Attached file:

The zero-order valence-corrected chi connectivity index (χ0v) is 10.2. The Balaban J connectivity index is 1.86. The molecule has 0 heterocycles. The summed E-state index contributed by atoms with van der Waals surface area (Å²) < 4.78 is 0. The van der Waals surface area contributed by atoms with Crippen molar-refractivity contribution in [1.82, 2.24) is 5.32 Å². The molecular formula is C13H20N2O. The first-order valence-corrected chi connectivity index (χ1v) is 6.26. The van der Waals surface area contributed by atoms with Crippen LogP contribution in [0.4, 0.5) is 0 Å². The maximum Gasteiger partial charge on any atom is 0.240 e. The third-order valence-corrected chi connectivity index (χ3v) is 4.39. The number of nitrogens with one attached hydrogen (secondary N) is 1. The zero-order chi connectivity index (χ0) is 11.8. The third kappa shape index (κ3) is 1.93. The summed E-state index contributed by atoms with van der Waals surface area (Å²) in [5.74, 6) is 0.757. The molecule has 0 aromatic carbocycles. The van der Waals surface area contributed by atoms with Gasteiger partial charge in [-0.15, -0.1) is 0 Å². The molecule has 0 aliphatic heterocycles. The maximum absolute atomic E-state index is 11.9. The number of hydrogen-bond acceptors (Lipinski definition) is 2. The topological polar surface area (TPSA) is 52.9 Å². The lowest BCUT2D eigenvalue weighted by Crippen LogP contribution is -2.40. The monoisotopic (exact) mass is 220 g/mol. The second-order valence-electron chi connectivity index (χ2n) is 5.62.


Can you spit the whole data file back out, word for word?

The zero-order valence-corrected chi connectivity index (χ0v) is 10.2. The Balaban J connectivity index is 1.86. The molecule has 0 heterocycles. The summed E-state index contributed by atoms with van der Waals surface area (Å²) < 4.78 is 0. The van der Waals surface area contributed by atoms with Crippen molar-refractivity contribution in [1.82, 2.24) is 5.32 Å². The molecular formula is C13H20N2O. The first-order valence-corrected chi connectivity index (χ1v) is 6.26. The van der Waals surface area contributed by atoms with Crippen LogP contribution in [0.4, 0.5) is 0 Å². The maximum Gasteiger partial charge on any atom is 0.240 e. The third-order valence-corrected chi connectivity index (χ3v) is 4.39. The number of nitrogens with one attached hydrogen (secondary N) is 1. The zero-order chi connectivity index (χ0) is 11.8. The third kappa shape index (κ3) is 1.93. The summed E-state index contributed by atoms with van der Waals surface area (Å²) in [5.74, 6) is 0.757. The molecule has 0 aromatic carbocycles. The van der Waals surface area contributed by atoms with Gasteiger partial charge in [-0.15, -0.1) is 0 Å². The molecule has 0 aliphatic heterocycles. The maximum absolute atomic E-state index is 11.9. The number of hydrogen-bond acceptors (Lipinski definition) is 2. The topological polar surface area (TPSA) is 52.9 Å². The lowest BCUT2D eigenvalue weighted by Crippen LogP contribution is -2.40. The monoisotopic (exact) mass is 220 g/mol. The second-order valence-electron chi connectivity index (χ2n) is 5.62.